Don’t Let Bogus Environmental Claims Bring Down Supersonic Flight
When the Concorde flew its maiden at faster-than-sound speed across the Atlantic in 1969, the future looked supersonic.
The British company partially responsible for its production predicted they would sell 225 planes by 1975 under “the most pessimistic assumptions.” Major airplane makers fretted privately about how they would compete while billions of federal dollars poured into developing a rival all-American Concorde-killer.
Flash forward 40 years. It turns out, only 14 Concordes ever entered service, flying at a loss until they were retired in 2003. That still beat the U.S. alternative, the Boeing 2707, which was so ambitious it never flew. How could the predictions have been so wrong?
In a way, the incredible technological optimism of the 1960s was beaten down by an even more influential techno-pessimism. The nascent environmental movement, under the banner of the “Anti-Concorde Project,” warned sonic booms would shatter windows and disturb wildlife, while high-altitude emissions would cause catastrophic ozone loss, despite evidence to the contrary.
Their fear-mongering prevailed, leading the U.S. Congress to cut funding and ban supersonic overland flights in 1973. The result has been a long-lasting, industry-wide chilling effect on supersonic transport research and development.
Now the story is set to repeat itself. Several innovative aerospace companies are on the verge of resurrecting supersonic air travel with new, improved technology—including U.S. startups such as Aerion Supersonic, Boom Technologies, and Spike Aerospace, as well as established aerospace industry pioneers such as Boeing and Lockheed Martin — and old-guard environmentalists are once again cherry-picking facts in an attempt to squash the fledgling efforts before they get off the ground.
Writing recently in the New York Times, Carl Pope, former executive director of the Sierra Club, argued that supersonic planes should be stopped because they purportedly harm the upper atmosphere and add to global airline emissions.
Pope cited a 1999 report from the Intergovernmental Panel on Climate Change that predates the latest potential improvements to the planes’ fuel efficiency, when are being driven by computer-optimized carbon-fiber airframes and better jet engines — and thus doesn’t take into account the factors that could enable supersonic air travel’s comeback in the first place.
In a similar move, the International Council on Clean Transportation released a report predicting dire environmental consequences from supersonic emissions. The report, however, relies on marketing designs from a single company’s website and, where public data was lacking, efficiency projections from older supersonic engine models.
On both counts — potential harms to the ozone layer from high-altitude flight and a new source of carbon dioxide emissions — Pope and other skeptics are living in the past.
“The difficulty in early programs was lack of credible understanding of atmospheric science,” notes former Gulfstream VP of Programs, Preston A. Henne, in an article for the Journal of Aircraft. “The absence of such knowledge left the door open for wild and exaggerated claims of atmospheric trauma based on speculation, misinformation, and political agendas.”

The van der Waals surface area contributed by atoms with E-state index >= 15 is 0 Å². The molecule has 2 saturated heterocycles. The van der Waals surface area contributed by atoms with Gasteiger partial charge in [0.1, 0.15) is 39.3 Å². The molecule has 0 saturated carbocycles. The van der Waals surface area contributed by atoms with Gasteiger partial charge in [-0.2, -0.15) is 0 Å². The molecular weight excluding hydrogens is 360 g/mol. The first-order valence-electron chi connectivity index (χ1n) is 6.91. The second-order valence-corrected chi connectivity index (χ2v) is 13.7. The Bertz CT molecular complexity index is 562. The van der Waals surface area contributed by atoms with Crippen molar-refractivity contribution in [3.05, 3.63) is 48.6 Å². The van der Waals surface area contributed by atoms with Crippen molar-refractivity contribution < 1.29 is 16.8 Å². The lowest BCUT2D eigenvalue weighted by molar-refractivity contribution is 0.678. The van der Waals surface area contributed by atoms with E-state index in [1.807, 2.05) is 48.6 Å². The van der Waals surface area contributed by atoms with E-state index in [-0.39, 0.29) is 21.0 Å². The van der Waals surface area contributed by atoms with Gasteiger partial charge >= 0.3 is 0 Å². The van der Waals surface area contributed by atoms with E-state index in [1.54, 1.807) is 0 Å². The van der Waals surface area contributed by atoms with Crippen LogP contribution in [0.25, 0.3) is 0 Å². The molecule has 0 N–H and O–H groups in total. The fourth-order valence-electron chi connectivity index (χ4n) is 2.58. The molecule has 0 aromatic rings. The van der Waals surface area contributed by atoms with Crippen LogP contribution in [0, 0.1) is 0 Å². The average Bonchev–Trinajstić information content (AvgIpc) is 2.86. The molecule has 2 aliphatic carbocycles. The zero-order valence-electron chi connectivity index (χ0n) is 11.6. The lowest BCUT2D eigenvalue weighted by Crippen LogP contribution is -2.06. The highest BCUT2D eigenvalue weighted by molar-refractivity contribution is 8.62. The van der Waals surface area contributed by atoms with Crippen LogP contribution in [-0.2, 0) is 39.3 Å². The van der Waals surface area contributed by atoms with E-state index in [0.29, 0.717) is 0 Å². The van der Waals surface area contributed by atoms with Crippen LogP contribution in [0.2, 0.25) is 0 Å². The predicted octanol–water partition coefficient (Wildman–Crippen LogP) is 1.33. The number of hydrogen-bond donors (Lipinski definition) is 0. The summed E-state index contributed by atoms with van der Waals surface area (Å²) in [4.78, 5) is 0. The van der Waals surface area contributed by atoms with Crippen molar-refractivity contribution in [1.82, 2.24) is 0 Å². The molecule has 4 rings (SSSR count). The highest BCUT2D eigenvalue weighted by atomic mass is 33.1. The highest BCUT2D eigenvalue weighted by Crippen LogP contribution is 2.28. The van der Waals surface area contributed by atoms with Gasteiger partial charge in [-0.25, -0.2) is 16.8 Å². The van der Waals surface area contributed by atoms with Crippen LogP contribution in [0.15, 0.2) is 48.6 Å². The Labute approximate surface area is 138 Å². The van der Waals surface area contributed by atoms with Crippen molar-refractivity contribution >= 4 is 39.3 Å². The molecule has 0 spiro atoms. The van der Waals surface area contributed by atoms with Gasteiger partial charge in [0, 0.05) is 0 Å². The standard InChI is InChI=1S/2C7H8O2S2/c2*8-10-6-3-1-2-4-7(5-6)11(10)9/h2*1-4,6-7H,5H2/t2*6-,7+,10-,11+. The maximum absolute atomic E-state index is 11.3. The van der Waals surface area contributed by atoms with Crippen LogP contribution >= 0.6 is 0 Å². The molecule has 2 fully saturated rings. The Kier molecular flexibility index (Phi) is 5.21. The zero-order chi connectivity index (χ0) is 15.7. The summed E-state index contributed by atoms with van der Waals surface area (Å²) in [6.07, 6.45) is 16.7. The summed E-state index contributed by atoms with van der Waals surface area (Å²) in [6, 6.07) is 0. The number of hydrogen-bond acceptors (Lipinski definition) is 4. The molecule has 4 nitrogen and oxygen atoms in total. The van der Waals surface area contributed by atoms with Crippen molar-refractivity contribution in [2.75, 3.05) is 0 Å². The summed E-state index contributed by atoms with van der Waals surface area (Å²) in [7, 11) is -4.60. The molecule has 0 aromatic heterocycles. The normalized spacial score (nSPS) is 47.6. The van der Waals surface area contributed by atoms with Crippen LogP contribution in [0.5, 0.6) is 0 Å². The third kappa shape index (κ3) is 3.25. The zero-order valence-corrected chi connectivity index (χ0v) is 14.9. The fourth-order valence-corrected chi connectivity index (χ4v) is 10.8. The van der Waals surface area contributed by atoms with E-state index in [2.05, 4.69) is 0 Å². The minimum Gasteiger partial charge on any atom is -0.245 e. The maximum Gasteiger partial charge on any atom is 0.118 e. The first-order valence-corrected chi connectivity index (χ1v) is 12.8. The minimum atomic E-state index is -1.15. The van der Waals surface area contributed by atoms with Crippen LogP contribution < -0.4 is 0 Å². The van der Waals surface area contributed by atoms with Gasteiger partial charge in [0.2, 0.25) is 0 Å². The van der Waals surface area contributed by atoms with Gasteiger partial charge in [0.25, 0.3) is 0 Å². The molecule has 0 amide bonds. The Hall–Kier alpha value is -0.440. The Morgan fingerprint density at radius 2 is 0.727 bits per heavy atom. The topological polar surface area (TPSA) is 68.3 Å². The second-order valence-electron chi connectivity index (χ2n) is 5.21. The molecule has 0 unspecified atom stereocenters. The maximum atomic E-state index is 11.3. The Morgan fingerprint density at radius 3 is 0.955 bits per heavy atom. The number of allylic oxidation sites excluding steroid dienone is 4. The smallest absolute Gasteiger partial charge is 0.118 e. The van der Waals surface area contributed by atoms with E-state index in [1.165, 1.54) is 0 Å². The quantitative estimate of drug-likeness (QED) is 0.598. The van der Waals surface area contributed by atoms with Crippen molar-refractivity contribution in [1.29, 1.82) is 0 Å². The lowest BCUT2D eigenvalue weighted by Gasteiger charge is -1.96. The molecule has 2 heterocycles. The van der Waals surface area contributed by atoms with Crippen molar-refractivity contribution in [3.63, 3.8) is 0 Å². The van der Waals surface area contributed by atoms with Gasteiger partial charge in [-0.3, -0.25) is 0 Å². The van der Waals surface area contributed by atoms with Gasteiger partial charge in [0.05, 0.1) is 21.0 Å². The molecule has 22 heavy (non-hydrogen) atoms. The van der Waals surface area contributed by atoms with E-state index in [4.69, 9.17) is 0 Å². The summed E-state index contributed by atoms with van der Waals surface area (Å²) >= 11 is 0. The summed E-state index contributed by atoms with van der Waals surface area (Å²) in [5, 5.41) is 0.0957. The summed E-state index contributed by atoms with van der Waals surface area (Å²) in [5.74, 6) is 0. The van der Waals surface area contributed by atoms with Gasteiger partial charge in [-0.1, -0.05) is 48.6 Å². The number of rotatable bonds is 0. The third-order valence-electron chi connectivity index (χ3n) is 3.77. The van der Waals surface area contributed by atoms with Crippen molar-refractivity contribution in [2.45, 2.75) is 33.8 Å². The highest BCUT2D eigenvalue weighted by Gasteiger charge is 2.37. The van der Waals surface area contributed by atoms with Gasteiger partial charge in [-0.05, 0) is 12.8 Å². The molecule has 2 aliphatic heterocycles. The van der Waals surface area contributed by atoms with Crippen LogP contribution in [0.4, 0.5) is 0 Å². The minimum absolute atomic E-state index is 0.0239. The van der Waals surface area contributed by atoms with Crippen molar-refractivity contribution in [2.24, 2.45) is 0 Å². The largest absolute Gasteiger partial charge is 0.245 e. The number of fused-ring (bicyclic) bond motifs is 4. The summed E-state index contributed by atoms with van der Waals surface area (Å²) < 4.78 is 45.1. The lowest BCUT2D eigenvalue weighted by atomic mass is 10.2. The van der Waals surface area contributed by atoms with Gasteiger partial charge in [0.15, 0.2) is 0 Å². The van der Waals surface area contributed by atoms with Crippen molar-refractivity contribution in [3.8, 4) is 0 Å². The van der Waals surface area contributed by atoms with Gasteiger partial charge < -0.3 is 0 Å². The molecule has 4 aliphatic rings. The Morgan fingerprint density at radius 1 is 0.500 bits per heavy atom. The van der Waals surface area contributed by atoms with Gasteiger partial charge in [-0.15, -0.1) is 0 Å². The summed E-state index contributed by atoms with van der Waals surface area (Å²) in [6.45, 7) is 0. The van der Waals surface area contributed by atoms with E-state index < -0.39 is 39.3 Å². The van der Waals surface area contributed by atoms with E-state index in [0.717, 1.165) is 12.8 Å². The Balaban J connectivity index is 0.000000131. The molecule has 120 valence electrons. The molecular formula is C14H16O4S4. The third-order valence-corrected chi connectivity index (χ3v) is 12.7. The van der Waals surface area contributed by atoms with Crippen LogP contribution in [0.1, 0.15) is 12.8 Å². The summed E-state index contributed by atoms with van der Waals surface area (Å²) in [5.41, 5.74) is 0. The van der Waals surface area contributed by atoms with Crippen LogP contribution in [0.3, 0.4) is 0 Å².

Today’s environmentalists have no such excuse. The worst environmental fears about supersonic flight were all but dismissed in the mid-70s after researchers realized nuclear tests conducted by the United States and Soviet Union injected more nitrogen oxide in the upper atmosphere than “500 Concordes [flying] seven hours a day for some five years” without causing significant ozone problems.
Our understanding of the atmosphere has improved exponentially in the years since. We now know, for example, that supersonic planes deplete very little ozone cruising at 50,000 feet, and are essentially “ozone neutral” overall, because they create a similar amount at lower altitudes.
When it comes to carbon dioxide, emissions from commercial aircraft only account for roughly 2 percent of the world total. At these levels, air travel is simply not the main driver of climate change.
But even if supersonic aircraft inevitably require more energy, the international community has already created a backstop to prevent aviation emissions from rising.
The International Civil Aviation Organization’s Carbon Offsetting and Reduction Scheme for International Aviation ensures there will be no net emissions growth from 2020 onward across the entire industry. This applies to both supersonic and subsonic flights in all major developed countries and will take effect years before any commercial supersonic planes take flight.
By calling for a halt to supersonic innovation in favor of existing technologies, Pope and company are doing no favors for the environmental movement, which has strived in recent decades to shed its anti-technology, anti-progress reputation.
The truth is the aviation industry has every incentive to reduce its carbon footprint, as fuel efficiency translates directly into lower prices and more profits. The Boeing’s 787 is 20 to 30 percent more fuel efficient than earlier designs, for example. Given the chance, supersonic plane manufacturers will make similar improvements over time.
With the next generation of supersonic passenger jets projected to launch with fares on par with conventional business class, they won’t just be cleaner than the Concorde—they’ll be more affordable, too, helping increase accessibility to every corner of Spaceship Earth.
Samuel Hammond is the director of poverty and welfare studies at the Niskanen Center.
Alan McQuinn is a senior policy analyst at the Information Technology and Innovation Foundation.
The views and opinions expressed in this commentary are those of the author and do not reflect the official position of The Daily Caller.